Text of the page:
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This Week: Fighting for Progress in a Second Obama Term | The Nation

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Katrina vanden Heuvel

Katrina vanden Heuvel

Politics, current affairs and riffs and reflections on the news.

This Week: Fighting for Progress in a Second Obama Term

SENECA FALLS TO SELMA TO STONEWALL. “We the people declare today that the most evident of truths—that all of us are created equal—is the star that guides us still; just as it guided our forebears through Seneca Falls and Selma and Stonewall.” The president’s much-quoted line from his inaugural speech powerfully charts “an arc of history that bends toward justice,” as John Nichols writes this week. Linking these historic moments to today’s struggle for pay equity for women and immigrants’ rights was a meaningful nod to the electorate that gave him victory on November 6. And while symbolic recognition is not a substitute for policy, it still matters, argues Melissa Harris-Perry in her column this week. “Obama positioned Seneca Falls, Selma and Stonewall as the fulfillment of a nascent promise in Jefferson’s declaration, and thereby recognizes the deeply American narrative embedded in these moments,” writes Harris-Perry.

YES, HE CAN. After a disappointing filibuster reform deal this week in Congress, Obama’s use of executive power has become even more significant going forward. In this week’s issue, we zero in on twenty actions the president should take to push for progressive change. From addressing the economy by creating a National Development Bank to challenging the school-to-prison pipeline—to auditing the Pentagon—the president can, and must, act in his second term to make our country better. “Pressing for reforms through executive action—using both “street heat” and “suite heat”—should be a serious focus of our work in the coming months,” we write. Read more about these twenty actions focusing on the environment, foreign policy, criminal justice, immigration, civil liberties and more. Also, we asked our readers to weigh in—find out what our thoughtful readers would like to see from the president during his second term.

BIG MONEY & POLITICS. As Lee Fang reports, Obama’s first term was shaped by clashes with big-business interests. Take the health reform fight, for example—opponents of reform spent over $323 million in negative advertising and offered $450,000 starting salaries to Democratic Senate staffers willing to join up with lobbying firms. And in the case of some senators, like Nebraska’s Ben Nelson—who eventually became a health industry lobbyist—their efforts paid off. But looking forward, President Obama plans to use his legions of volunteers to push back against special interests. “For Obama’s second term, even with a weaker position given the composition of Congress, he may succeed by returning to his community organizing roots—a recognition that social movements are an essential component in advancing progressive reforms over corporate or partisan opposition.” Find out more from Fang.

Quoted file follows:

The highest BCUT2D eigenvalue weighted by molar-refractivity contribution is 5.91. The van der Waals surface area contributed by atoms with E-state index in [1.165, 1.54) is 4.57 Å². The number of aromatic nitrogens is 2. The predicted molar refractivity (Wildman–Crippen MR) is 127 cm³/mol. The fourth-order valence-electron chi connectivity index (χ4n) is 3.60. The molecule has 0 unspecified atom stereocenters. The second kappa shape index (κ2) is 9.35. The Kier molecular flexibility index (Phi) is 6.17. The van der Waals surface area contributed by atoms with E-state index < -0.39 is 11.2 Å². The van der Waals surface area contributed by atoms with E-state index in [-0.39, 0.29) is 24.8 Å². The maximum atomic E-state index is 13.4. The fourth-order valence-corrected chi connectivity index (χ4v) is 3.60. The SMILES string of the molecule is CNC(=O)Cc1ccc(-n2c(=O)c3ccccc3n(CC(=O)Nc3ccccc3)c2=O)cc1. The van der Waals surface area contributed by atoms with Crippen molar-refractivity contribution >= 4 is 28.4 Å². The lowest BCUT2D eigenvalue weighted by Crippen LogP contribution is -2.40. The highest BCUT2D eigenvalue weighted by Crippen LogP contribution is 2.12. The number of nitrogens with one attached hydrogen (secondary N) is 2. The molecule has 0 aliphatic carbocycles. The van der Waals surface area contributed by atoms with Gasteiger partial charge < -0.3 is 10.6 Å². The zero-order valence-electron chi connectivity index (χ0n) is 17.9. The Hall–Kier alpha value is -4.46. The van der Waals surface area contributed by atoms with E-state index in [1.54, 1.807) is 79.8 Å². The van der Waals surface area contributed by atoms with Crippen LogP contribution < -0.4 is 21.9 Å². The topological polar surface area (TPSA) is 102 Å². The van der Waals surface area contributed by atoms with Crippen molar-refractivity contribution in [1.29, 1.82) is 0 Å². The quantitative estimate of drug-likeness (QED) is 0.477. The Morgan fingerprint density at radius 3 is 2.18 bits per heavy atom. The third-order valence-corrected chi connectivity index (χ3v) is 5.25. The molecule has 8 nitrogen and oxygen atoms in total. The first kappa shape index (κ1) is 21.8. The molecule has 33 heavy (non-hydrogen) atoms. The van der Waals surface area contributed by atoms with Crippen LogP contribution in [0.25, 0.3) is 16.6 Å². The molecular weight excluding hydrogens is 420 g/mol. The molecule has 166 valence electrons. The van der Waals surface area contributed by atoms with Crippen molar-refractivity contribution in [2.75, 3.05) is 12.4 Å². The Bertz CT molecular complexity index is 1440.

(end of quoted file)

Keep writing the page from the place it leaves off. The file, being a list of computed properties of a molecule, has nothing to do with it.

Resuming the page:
CLIMATE CHANGE. “Addressing climate change was—quite remarkably—the most prominent policy vow President Obama made yesterday on the steps of the US Capitol,” wrote George Zornick on Tuesday. But White House Press Secretary Jay Carney gave no comfort to environmentalists when talking about the Keystone XL pipeline this week. Read more from Zornick on the troubling signals from the White House—and how approving the pipeline “would cripple any notion that the White House is actually serious about addressing climate change.” Zornick also writes about a new congressional task force on climate change, which will work to push the Obama administration to take action as well as mobilize public support to enact real change. Find out more on how the task force aims to “break through barricades of denial.”

ELECTION REFORM. We‘ve long been familiar with the GOP’s gerrymandering strategy—as John Nichols reports, even though Democrats won 1.4 million more votes than Republicans in House races, the GOP still retains control of the chamber. Now Republicans in statehouses want to divvy up Electoral College votes based on district pluralities in key battleground states like Virginia—which would further rig the system to yield better results for the GOP. After an election with rampant efforts to suppress the votes of people of color, immigrants, women, college students, and the elderly, it’s crucial for the Obama administration and Congress to act and fix our elections. Find out more from Ari Berman on the Voter Empowerment Act and other proposals in Congress—and how they would boost voter participation. Also, take a look at my piece this week on campaign finance reform in New York—the votes are there to clean up our elections, but will Governor Cuomo push to pass legislation? Read that piece here.

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